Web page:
When Hawaiian natives first discovered peridot in the black sands of volcanoes, they believed the clear, green gemstones were the tears of the volcano goddess, Pele. Egyptian jewelry featured peridot, "the gem of the sun," as early as two centuries B.C., believing it connected them to their goddess, Isis. Peridots are said to have been a favorite gemstone of Egypt's most famous queen, Cleopatra.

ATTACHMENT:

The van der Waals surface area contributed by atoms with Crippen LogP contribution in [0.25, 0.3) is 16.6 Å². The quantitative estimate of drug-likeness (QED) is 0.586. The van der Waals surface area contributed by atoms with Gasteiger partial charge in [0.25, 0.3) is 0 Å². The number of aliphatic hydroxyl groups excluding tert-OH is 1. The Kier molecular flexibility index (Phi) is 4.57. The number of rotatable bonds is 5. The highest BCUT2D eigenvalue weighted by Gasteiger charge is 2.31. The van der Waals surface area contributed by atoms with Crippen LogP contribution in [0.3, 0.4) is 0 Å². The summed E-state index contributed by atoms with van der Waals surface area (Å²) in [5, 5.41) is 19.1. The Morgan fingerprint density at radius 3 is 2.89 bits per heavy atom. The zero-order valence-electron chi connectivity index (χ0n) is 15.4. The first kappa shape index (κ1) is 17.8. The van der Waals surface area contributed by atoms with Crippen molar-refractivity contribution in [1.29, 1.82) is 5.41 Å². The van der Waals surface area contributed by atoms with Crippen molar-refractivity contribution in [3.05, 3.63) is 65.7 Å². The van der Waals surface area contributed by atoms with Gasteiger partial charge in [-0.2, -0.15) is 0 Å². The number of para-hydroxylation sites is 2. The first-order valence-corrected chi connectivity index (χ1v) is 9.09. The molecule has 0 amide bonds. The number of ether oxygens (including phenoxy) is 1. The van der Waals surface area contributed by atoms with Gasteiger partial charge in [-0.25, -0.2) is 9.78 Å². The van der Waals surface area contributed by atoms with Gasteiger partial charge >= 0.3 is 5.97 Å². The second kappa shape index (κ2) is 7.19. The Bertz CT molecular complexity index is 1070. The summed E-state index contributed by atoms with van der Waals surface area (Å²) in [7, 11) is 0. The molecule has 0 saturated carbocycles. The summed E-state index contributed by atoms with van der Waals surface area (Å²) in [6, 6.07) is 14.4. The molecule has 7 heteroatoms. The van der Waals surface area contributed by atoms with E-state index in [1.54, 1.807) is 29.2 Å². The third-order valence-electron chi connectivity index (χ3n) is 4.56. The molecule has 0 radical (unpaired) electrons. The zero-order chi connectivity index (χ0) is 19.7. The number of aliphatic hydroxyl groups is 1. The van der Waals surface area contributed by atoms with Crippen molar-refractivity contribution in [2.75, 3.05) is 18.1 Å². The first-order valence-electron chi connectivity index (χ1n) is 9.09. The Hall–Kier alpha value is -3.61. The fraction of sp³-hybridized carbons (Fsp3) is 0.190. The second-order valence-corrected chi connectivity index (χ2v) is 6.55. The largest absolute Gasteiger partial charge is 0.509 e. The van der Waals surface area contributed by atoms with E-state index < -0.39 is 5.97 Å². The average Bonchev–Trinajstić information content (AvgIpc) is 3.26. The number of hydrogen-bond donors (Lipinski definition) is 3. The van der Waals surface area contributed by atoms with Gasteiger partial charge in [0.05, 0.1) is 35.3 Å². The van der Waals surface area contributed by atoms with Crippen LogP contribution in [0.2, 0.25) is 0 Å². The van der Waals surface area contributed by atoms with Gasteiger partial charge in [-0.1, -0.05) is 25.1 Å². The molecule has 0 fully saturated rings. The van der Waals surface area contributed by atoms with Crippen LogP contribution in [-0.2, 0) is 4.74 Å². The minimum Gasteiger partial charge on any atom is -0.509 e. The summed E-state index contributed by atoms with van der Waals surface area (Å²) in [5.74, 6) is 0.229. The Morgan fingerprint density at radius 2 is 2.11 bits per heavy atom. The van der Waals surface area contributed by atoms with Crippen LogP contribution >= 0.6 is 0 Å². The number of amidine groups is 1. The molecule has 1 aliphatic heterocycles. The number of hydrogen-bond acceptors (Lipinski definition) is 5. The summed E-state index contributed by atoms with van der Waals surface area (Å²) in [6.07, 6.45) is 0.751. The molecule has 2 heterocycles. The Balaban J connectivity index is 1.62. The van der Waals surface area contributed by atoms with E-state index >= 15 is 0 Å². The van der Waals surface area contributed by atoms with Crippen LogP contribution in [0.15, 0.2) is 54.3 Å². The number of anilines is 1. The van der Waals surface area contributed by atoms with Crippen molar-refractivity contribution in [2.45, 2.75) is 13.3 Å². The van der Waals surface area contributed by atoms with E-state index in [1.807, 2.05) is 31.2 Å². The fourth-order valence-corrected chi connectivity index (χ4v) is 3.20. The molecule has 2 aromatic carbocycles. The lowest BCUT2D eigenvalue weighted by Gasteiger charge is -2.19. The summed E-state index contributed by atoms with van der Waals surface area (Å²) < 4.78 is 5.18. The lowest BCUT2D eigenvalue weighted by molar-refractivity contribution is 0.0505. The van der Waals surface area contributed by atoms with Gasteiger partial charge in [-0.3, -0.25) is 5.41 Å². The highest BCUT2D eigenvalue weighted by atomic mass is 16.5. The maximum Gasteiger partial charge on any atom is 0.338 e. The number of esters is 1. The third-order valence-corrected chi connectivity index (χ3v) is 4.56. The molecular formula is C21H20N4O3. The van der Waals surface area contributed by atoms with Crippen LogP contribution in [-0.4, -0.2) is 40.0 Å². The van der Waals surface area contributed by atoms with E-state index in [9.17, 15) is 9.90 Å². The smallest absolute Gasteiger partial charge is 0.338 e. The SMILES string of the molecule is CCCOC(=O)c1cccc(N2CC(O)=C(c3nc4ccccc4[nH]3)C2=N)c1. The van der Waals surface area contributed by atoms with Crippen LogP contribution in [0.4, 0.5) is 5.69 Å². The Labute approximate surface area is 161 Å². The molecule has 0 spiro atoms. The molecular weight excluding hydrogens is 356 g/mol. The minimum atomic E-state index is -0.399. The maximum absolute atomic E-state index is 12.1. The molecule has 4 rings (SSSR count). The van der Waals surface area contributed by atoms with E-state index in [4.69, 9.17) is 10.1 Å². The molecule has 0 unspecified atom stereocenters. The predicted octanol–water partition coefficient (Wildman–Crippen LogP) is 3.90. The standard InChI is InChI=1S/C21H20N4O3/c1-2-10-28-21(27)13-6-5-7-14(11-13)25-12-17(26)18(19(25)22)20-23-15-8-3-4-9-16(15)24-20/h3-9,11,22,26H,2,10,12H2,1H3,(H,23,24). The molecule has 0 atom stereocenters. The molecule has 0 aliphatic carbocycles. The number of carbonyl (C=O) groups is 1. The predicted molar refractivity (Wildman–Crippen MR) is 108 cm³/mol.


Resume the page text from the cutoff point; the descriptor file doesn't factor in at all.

The Romans admired the stone for its constant color which does not change in artificial light, calling it "emerald of the evening." Peridot is found in Medieval Christian churches and shrines and was also popular during Europe's baroque period of the 17th Century.
When a new source of peridot was discovered in Pakistan in 1994, finer than any samples that had been found before, the gemstone was popularized for modern use. These Pakistani stones have been called "Kashmir peridots," linking them in name with the famed Kashmir sapphires that are so highly prized.
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